Depending on the duelist creating it, the Diamond Dude-enabled Crystal Beast archetype is similar to either a Beatdown or OTK build. The deck’s chief strength comes from all the costed normal spells Crystal Beasts have in their repertoire. The activation requirements of Crystal Beacon, and the “send to graveyard” costs of both Rare Value and Crystal Abundance, can be circumvented if they are flipped off the top of your deck with Diamond Dude’s effect. The sheer number of normal spells the Crystal Beasts demand can make Diamond Dude a tempting choice even before one realizes the possibility of optimizing the deck specifically for his use.
The same Threatening Roar or Waboku that protects Diamond Dude can also keep weaker Crystal Beasts safe. Amethyst Cat becomes rather bothersome when it continues to attack directly each turn, and Crystal Beast Cobalt Eagle returning Sapphire Pegasus to the top of your deck to be re-summoned again and again is nothing short of excellent. Crystal Raigeki is sub-optimal in my opinion, as this particular strategy wants to include as many normal spells as possible, but in relinquishing that trick, the deck strengthens many others.
This is certainly the highest risk Crystal Beast variant conceived thus far—and the most variable when it comes to the number of Crystal Beasts it will want to play—but it also has the potential to be the fastest and deadliest of the four.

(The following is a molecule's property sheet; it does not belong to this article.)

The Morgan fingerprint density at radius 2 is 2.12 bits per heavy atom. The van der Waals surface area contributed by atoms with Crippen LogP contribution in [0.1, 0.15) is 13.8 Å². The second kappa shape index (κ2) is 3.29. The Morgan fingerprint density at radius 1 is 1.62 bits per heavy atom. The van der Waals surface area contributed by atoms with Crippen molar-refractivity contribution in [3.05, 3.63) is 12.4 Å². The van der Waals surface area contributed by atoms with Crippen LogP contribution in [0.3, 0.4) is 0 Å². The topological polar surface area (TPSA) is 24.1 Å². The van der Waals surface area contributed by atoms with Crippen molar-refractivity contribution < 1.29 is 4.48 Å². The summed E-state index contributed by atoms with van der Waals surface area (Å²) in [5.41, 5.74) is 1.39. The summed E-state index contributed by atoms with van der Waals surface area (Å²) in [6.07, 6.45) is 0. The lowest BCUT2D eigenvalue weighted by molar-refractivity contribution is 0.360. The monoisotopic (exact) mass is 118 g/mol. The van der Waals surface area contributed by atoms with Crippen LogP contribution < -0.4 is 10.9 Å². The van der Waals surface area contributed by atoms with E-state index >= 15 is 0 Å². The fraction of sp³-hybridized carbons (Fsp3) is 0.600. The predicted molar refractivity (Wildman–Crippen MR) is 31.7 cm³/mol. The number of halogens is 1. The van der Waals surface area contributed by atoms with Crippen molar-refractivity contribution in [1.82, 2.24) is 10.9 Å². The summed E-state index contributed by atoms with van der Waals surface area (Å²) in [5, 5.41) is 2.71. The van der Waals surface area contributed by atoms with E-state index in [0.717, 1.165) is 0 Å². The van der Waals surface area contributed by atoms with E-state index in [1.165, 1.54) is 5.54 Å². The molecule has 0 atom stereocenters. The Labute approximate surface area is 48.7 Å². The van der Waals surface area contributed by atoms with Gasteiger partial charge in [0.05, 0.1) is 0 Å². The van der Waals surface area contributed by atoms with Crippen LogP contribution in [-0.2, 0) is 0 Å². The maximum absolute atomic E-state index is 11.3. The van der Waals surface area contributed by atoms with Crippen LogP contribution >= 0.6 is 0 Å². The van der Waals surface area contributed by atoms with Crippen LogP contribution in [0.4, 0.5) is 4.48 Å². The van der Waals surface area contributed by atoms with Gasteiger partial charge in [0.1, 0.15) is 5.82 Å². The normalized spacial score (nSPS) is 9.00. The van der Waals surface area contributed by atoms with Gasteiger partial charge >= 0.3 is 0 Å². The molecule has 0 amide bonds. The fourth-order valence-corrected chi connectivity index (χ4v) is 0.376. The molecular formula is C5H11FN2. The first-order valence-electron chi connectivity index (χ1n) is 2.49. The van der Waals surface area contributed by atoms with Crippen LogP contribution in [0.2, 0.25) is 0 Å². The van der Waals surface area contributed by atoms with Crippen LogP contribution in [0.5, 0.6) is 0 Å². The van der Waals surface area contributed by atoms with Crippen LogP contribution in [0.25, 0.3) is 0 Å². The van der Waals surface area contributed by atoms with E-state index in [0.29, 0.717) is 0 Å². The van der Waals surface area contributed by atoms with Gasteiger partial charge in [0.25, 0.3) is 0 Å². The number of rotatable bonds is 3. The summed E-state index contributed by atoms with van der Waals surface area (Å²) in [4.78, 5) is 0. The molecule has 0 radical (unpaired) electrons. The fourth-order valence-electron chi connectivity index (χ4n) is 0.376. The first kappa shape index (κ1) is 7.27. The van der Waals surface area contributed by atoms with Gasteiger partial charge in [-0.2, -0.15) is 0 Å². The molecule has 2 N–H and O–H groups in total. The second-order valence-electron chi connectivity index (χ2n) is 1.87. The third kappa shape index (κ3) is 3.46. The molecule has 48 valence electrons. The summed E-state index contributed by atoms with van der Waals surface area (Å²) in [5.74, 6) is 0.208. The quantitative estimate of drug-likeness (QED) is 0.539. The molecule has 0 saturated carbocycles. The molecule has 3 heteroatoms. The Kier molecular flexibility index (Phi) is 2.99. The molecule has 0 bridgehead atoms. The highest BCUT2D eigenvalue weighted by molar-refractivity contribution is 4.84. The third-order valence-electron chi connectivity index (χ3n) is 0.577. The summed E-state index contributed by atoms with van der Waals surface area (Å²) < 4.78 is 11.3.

Rainbow Ruins Control
Ancient City - Rainbow Ruins is yet another centerpiece-worthy card for a tournament competitive deck. While its first three effects are nominal by comparison to its fourth and fifth, all five effects have their merits. The lynchpin to the strategy, however, is its fourth effect, which allows the control of four crystallized Crystal Beasts to draw an extra card each turn.
The support engine for this deck can be very similar to that of the OTK version. Rescue Cat and Crystal Beast Amethyst Cat become integral to success, quickly moving Rainbow Ruins from stage two to stage four. Once the engine is in place and the draw effect has been achieved, almost nothing can stop you. Giving up one of your monster-form Crystal Beasts can stop any spell or trap that would threaten your back row of crystals, leaving Mobius the Frost Monarch as your opponent’s only real option to disrupt your control.